Halo Leisure and Bridgend County Borough Council are exemplary organisations who champion a multi-generational approach to both their workforce and exercise classes. They picked up a national accreditation award last year, which included praise for their community outreach and leisure centres, like the one in Ogmore, which offers exercise classes and activities to all generations.
Leading one of their popular exercise groups is fitness instructor Geoff Cheetham, 66, who delivers Tai Chi classes and has just been chosen to support the group’s staff training programme.
At 61 Geoff retired from a career in housing and was teaching Tai Chi in his local community. Then, during a break to recover from a hip replacement, he decided to sign up for gym instructor training.
“I was double the age of everyone doing the Level 2 Gym Instructor course, but just as passionate,” he says.
“I have always been active, going to the gym, running half marathons and cycling as I know the difference exercise can make. Now I’m running sessions for more than 50 people, most of them over 50.
“I think Halo’s out-of-the box thinking about age – employing me later in life and being so inclusive in their approach to older customers who come into the centres – has brought rewards, both for the organisation and for the communities where it’s based. The age mix in the centres is great and growing and the health savings for the public purse must be substantial.”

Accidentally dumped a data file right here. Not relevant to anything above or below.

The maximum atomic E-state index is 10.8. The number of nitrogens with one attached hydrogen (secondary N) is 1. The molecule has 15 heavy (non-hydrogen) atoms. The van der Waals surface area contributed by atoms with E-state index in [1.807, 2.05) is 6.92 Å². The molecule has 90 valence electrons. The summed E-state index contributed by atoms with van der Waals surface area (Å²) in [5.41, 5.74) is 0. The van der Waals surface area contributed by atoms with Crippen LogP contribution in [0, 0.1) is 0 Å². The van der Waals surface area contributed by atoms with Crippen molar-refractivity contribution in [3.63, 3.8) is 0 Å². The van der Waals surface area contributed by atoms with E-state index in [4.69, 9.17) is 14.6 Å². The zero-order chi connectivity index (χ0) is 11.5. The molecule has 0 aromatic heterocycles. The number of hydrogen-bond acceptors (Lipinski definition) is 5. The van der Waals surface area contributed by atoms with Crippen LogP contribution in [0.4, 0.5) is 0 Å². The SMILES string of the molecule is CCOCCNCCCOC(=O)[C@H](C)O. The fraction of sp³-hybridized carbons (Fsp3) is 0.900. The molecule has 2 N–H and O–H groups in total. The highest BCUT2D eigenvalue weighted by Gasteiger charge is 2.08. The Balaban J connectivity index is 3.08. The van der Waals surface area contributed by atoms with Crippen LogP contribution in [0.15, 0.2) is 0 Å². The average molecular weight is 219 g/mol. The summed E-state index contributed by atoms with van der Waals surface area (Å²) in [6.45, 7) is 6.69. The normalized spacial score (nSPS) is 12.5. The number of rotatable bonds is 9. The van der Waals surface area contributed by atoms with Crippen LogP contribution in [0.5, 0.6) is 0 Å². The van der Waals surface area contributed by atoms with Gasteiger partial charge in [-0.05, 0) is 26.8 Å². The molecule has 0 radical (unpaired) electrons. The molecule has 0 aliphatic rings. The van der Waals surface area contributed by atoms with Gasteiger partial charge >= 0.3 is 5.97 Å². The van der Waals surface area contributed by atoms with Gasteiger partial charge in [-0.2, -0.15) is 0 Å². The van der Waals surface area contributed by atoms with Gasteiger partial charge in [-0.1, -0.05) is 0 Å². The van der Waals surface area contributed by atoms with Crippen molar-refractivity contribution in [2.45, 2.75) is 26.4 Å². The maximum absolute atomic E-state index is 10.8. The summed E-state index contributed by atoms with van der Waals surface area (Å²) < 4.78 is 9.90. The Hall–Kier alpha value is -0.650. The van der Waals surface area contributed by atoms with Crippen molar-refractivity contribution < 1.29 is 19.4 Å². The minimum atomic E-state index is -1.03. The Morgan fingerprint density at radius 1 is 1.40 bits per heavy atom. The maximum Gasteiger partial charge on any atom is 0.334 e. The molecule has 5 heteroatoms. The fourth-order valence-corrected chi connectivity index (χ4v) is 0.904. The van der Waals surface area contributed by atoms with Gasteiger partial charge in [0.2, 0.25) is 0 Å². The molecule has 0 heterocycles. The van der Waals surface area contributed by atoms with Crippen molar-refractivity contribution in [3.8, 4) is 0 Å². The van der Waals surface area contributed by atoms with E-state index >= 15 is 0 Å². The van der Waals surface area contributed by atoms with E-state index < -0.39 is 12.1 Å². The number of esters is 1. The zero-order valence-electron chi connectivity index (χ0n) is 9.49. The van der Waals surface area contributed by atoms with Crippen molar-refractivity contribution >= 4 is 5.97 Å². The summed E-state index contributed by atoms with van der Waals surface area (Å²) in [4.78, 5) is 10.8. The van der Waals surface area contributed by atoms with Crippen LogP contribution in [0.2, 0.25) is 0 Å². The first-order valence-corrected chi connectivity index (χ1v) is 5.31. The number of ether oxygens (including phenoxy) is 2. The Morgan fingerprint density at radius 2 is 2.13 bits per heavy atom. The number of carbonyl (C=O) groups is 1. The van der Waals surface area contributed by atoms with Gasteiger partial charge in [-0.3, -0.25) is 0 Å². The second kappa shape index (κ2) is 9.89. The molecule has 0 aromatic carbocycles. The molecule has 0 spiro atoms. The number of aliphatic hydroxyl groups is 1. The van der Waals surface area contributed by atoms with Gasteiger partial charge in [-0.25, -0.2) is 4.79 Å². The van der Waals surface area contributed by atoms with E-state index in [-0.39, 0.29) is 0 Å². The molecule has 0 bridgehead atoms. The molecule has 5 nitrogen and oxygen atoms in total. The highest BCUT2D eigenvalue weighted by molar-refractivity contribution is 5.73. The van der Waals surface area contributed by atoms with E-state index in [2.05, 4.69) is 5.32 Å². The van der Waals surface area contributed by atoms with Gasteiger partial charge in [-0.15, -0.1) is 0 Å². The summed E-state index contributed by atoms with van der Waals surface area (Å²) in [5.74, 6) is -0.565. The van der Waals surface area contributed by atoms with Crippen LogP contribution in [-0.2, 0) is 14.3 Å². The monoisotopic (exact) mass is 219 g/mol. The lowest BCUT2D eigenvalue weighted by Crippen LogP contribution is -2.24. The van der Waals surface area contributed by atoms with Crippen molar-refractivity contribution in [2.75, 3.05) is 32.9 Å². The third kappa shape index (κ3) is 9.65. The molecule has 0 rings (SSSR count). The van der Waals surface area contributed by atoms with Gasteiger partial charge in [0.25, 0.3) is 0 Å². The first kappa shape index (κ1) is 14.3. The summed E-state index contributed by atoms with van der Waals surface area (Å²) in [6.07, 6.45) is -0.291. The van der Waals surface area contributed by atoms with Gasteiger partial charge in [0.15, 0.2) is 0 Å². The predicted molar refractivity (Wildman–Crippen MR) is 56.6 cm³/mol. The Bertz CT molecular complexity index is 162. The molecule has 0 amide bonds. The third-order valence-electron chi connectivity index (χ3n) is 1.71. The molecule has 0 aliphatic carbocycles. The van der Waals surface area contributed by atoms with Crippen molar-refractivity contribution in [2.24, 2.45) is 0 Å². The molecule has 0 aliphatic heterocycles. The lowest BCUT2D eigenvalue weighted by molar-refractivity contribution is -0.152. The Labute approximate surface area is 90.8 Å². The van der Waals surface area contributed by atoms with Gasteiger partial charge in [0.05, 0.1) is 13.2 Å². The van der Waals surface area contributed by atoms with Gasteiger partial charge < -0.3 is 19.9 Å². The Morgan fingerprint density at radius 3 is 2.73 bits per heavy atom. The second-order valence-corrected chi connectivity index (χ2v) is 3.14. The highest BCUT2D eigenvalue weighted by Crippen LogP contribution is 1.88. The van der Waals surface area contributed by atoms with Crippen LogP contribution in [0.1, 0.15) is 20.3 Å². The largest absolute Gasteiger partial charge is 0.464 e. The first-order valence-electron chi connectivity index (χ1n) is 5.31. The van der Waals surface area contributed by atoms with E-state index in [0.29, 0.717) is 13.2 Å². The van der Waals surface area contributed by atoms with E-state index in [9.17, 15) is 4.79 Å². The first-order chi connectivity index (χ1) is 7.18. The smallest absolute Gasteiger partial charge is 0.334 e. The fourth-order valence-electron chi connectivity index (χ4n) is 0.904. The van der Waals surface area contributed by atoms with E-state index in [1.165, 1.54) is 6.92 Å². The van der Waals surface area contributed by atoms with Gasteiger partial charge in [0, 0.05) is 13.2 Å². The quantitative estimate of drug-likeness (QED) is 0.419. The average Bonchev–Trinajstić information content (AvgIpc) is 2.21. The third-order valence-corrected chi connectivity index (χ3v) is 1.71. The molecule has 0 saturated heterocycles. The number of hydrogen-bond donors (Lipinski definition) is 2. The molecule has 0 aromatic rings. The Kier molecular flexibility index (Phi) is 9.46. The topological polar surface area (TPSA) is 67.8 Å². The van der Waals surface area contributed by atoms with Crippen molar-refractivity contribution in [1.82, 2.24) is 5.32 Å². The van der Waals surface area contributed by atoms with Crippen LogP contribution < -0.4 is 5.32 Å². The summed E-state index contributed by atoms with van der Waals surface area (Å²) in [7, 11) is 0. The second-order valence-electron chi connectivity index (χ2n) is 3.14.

Scott Rolfe, Halo’s CEO, agrees. “We run leisure centres across Bridgend County and programmes that reach out to everyone in the community, young and old, families, sports clubs and athletes in training for competition.
“Our success is down to people like Geoff who not only bring life experience to our staff cohort but also get behind what we are trying to do in a way that is infectious.
“There is a confidence and experience you get from the world of work that’s hard to quantify but is so important in a customer-facing role,” says Geoff. “I think Halo recognises that. I’m proud to be part of the team, and an ambassador for fitness over 50.
“We’re seeing more older men join the classes and are willing to give it a go perhaps because they see someone like them bouncing around at the front and realise they can do it too!”